The 21st century's most advanced skyscraper takes a lesson from the past to slash its energy bills. Victorian-era ice houses cut blocks of frozen water from lakes to store and use during the hot summer months. BoA Tower will make ice at night, when power prices are lower, and use it during the day to chill the A/C system. In one of the tower's sub-basements there are 44 squat cylindrical ice tanks—10 feet tall and 10 feet across. These promise to help cut—by 50%—the amount of power the building needs to cool itself during the hottest days, when electricity demand is greatest.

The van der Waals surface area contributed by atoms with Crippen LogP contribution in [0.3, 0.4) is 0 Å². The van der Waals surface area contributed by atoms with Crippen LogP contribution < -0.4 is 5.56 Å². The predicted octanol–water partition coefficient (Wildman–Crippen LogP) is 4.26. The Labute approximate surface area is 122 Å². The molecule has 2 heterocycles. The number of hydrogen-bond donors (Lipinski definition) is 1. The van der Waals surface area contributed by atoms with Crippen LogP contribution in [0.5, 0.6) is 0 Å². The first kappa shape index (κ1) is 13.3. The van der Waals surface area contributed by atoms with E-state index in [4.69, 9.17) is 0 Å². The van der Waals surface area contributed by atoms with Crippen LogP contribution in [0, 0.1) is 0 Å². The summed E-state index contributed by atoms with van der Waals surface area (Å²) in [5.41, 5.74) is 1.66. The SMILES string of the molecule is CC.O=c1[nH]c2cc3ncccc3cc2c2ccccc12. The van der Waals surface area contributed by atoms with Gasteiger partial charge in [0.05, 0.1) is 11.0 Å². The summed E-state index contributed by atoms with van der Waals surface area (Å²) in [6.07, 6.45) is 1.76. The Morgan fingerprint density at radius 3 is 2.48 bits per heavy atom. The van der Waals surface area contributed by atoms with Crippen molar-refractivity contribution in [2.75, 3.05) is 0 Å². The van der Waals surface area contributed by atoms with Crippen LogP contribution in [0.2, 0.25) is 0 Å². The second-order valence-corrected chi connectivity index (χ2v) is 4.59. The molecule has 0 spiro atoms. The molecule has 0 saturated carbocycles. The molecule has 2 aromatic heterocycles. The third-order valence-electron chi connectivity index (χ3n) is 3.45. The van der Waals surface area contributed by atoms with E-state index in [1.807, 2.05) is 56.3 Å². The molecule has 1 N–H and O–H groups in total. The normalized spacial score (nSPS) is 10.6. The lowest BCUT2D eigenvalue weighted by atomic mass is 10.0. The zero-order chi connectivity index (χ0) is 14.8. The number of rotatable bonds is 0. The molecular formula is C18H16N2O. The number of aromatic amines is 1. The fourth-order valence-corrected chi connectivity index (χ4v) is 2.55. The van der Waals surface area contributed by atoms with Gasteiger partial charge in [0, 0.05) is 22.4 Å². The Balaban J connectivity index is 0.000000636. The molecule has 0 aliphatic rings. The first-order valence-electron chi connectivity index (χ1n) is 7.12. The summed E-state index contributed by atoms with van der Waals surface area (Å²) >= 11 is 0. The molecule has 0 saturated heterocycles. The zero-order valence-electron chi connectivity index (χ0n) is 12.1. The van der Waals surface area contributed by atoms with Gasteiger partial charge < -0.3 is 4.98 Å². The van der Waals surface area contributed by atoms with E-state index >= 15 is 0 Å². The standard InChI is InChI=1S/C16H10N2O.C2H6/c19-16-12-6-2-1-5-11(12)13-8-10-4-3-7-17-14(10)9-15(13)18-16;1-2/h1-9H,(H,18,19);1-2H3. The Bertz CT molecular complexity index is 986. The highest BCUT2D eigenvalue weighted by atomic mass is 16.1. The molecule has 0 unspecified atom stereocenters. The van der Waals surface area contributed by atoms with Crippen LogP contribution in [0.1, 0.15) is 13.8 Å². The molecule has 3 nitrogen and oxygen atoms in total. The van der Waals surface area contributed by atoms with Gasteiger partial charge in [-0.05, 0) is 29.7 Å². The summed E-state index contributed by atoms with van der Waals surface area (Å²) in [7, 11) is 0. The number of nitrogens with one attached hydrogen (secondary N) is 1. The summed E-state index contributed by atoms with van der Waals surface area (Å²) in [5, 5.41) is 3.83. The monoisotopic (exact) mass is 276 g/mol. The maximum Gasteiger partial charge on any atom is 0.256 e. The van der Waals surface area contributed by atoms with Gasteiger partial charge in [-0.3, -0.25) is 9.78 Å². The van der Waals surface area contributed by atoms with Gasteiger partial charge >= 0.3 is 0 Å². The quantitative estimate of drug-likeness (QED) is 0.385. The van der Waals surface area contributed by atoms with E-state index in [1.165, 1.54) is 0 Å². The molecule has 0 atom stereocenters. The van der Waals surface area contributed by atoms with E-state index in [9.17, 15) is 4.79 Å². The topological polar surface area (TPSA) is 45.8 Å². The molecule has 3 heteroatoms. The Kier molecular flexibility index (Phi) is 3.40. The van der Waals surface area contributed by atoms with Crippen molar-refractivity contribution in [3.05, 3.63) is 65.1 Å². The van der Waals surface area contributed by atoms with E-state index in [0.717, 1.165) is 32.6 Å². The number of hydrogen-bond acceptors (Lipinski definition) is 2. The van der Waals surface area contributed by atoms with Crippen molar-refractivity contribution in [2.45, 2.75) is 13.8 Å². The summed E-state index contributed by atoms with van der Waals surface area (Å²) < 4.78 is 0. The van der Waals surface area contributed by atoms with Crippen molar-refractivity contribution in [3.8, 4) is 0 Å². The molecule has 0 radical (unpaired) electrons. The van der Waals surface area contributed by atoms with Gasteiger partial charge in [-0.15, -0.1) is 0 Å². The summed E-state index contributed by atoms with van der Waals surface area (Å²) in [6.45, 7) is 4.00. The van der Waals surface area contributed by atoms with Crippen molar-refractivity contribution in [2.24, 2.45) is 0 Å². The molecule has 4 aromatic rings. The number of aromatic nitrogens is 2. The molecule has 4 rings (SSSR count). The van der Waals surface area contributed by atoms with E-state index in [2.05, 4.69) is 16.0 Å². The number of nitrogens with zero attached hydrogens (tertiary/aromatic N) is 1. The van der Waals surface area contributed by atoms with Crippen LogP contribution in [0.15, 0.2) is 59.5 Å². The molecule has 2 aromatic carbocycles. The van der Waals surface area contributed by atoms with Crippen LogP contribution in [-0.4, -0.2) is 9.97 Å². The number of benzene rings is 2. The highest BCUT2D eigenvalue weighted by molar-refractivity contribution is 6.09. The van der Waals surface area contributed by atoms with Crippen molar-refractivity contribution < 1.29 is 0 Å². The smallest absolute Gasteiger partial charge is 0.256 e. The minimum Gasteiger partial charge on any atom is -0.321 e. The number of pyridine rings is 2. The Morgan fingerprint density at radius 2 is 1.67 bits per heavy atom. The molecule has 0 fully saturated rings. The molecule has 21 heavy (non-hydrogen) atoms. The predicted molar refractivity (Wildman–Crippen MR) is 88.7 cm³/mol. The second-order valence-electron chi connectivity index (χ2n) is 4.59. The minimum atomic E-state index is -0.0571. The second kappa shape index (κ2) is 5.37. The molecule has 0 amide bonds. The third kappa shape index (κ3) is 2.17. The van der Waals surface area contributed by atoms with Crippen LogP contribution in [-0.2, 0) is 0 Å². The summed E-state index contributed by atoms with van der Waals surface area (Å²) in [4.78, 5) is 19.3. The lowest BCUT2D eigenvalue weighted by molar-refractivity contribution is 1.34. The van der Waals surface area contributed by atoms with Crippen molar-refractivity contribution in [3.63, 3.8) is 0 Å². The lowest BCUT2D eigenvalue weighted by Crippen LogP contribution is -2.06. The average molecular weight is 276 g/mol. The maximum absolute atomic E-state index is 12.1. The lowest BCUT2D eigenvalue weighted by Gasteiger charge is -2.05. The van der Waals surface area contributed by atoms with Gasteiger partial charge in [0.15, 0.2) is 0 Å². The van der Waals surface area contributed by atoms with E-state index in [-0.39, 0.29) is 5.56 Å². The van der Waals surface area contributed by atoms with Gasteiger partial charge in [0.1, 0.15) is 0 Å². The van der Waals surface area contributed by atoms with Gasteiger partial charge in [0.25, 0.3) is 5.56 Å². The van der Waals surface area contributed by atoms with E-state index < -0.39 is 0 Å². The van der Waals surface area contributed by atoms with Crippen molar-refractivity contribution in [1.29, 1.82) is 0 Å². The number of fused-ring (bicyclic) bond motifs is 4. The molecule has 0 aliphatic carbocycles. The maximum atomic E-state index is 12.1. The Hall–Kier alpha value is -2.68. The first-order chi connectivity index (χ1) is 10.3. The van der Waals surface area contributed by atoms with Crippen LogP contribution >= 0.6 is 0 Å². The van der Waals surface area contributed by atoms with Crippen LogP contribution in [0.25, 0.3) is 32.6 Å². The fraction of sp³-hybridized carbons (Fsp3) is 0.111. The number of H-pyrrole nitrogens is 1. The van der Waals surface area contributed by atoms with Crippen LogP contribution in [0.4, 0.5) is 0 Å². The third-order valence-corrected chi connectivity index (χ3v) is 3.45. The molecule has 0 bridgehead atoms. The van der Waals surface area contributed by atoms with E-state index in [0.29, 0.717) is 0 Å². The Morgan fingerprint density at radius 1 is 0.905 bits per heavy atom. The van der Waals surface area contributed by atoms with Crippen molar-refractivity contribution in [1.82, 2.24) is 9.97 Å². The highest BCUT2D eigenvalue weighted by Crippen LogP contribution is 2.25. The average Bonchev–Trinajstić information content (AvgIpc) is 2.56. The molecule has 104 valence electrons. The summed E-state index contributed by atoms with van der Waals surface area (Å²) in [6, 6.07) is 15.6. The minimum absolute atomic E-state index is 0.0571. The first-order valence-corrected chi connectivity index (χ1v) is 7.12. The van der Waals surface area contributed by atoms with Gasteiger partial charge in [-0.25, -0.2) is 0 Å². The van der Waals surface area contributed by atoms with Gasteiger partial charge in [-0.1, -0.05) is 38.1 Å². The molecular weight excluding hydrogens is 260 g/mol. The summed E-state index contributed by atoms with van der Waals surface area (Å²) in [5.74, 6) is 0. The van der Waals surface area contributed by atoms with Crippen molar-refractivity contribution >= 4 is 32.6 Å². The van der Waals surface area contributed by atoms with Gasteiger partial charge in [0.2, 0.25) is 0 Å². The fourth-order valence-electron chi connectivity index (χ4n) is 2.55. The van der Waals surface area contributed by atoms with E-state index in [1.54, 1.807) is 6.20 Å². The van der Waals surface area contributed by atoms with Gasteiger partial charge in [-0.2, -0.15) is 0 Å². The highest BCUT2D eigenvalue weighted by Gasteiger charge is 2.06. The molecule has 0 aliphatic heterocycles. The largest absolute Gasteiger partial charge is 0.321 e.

Made by CALMAC Manufacturing, the system takes a big bite out of pollution, too. On hot summer afternoons, when power demand spikes, utilities typically fire up their least efficient and most pollution-spewing generators. During these peak periods, 90% of smog-forming particulates are emitted by just 50% of power plants. Since the building won't need to draw on this dirty power, the building's ice tanks will help to cut out a disproportionate share of pollution. Depending on summertime heat, ice storage systems can pay for themselves in three to five years.